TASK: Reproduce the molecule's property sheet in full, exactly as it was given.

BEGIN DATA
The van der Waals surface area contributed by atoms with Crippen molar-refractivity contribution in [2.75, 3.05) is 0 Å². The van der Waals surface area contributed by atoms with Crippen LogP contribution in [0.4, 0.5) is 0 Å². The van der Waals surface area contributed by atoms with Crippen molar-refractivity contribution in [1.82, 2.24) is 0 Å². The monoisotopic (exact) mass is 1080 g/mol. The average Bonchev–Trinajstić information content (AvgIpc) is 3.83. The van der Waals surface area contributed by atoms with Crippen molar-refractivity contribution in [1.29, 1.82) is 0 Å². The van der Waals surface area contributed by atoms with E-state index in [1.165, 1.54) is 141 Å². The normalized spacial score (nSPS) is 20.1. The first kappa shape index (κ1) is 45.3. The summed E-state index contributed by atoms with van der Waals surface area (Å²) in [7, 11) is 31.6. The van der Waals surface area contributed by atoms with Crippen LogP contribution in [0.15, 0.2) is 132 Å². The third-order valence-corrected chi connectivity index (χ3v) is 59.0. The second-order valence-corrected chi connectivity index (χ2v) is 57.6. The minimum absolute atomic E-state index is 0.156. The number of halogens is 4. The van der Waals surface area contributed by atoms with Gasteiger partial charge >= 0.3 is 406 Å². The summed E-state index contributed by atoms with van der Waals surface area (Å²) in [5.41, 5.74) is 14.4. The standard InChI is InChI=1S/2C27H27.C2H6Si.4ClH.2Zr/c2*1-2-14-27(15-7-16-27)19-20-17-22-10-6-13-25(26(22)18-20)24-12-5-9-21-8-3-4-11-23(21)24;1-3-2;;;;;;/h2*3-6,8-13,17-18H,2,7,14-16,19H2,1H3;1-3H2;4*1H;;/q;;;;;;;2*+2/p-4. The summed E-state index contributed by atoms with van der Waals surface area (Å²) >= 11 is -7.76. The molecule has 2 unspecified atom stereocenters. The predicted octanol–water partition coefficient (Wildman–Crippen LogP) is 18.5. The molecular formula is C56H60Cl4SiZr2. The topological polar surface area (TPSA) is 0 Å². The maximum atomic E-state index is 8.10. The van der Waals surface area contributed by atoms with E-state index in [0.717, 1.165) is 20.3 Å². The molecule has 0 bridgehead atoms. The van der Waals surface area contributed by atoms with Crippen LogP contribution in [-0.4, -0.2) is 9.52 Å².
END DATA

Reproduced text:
The van der Waals surface area contributed by atoms with Crippen molar-refractivity contribution in [2.75, 3.05) is 0 Å². The van der Waals surface area contributed by atoms with Crippen LogP contribution in [0.4, 0.5) is 0 Å². The van der Waals surface area contributed by atoms with Crippen molar-refractivity contribution in [1.82, 2.24) is 0 Å². The monoisotopic (exact) mass is 1080 g/mol. The average Bonchev–Trinajstić information content (AvgIpc) is 3.83. The van der Waals surface area contributed by atoms with Crippen molar-refractivity contribution in [1.29, 1.82) is 0 Å². The van der Waals surface area contributed by atoms with E-state index in [1.165, 1.54) is 141 Å². The normalized spacial score (nSPS) is 20.1. The first kappa shape index (κ1) is 45.3. The summed E-state index contributed by atoms with van der Waals surface area (Å²) in [7, 11) is 31.6. The van der Waals surface area contributed by atoms with Crippen LogP contribution in [0.15, 0.2) is 132 Å². The third-order valence-corrected chi connectivity index (χ3v) is 59.0. The second-order valence-corrected chi connectivity index (χ2v) is 57.6. The minimum absolute atomic E-state index is 0.156. The number of halogens is 4. The van der Waals surface area contributed by atoms with Gasteiger partial charge >= 0.3 is 406 Å². The summed E-state index contributed by atoms with van der Waals surface area (Å²) in [5.41, 5.74) is 14.4. The standard InChI is InChI=1S/2C27H27.C2H6Si.4ClH.2Zr/c2*1-2-14-27(15-7-16-27)19-20-17-22-10-6-13-25(26(22)18-20)24-12-5-9-21-8-3-4-11-23(21)24;1-3-2;;;;;;/h2*3-6,8-13,17-18H,2,7,14-16,19H2,1H3;1-3H2;4*1H;;/q;;;;;;;2*+2/p-4. The summed E-state index contributed by atoms with van der Waals surface area (Å²) >= 11 is -7.76. The molecule has 2 unspecified atom stereocenters. The predicted octanol–water partition coefficient (Wildman–Crippen LogP) is 18.5. The molecular formula is C56H60Cl4SiZr2. The topological polar surface area (TPSA) is 0 Å². The maximum atomic E-state index is 8.10. The van der Waals surface area contributed by atoms with E-state index in [0.717, 1.165) is 20.3 Å². The molecule has 0 bridgehead atoms. The van der Waals surface area contributed by atoms with Crippen LogP contribution in [-0.4, -0.2) is 9.52 Å².